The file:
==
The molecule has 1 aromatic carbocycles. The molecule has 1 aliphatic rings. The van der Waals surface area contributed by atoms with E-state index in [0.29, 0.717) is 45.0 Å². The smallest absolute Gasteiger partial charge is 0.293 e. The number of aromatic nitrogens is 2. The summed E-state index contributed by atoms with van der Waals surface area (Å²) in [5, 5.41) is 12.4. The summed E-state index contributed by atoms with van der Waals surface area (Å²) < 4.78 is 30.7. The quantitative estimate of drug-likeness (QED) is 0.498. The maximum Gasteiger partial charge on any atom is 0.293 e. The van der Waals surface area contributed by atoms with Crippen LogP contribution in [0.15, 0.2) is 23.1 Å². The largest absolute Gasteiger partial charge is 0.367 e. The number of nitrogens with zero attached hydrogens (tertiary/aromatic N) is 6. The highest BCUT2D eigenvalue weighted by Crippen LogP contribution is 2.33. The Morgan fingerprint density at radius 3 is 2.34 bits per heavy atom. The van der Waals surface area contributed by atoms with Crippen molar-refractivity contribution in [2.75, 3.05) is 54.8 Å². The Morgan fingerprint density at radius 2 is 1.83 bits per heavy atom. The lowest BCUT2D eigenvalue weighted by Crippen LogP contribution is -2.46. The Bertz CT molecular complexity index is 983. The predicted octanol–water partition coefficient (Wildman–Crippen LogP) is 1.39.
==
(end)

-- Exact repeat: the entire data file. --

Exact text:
The molecule has 1 aromatic carbocycles. The molecule has 1 aliphatic rings. The van der Waals surface area contributed by atoms with E-state index in [0.29, 0.717) is 45.0 Å². The smallest absolute Gasteiger partial charge is 0.293 e. The number of aromatic nitrogens is 2. The summed E-state index contributed by atoms with van der Waals surface area (Å²) in [5, 5.41) is 12.4. The summed E-state index contributed by atoms with van der Waals surface area (Å²) < 4.78 is 30.7. The quantitative estimate of drug-likeness (QED) is 0.498. The maximum Gasteiger partial charge on any atom is 0.293 e. The van der Waals surface area contributed by atoms with Crippen LogP contribution in [0.15, 0.2) is 23.1 Å². The largest absolute Gasteiger partial charge is 0.367 e. The number of nitrogens with zero attached hydrogens (tertiary/aromatic N) is 6. The highest BCUT2D eigenvalue weighted by Crippen LogP contribution is 2.33. The Morgan fingerprint density at radius 3 is 2.34 bits per heavy atom. The van der Waals surface area contributed by atoms with Crippen molar-refractivity contribution in [2.75, 3.05) is 54.8 Å². The Morgan fingerprint density at radius 2 is 1.83 bits per heavy atom. The lowest BCUT2D eigenvalue weighted by Crippen LogP contribution is -2.46. The Bertz CT molecular complexity index is 983. The predicted octanol–water partition coefficient (Wildman–Crippen LogP) is 1.39.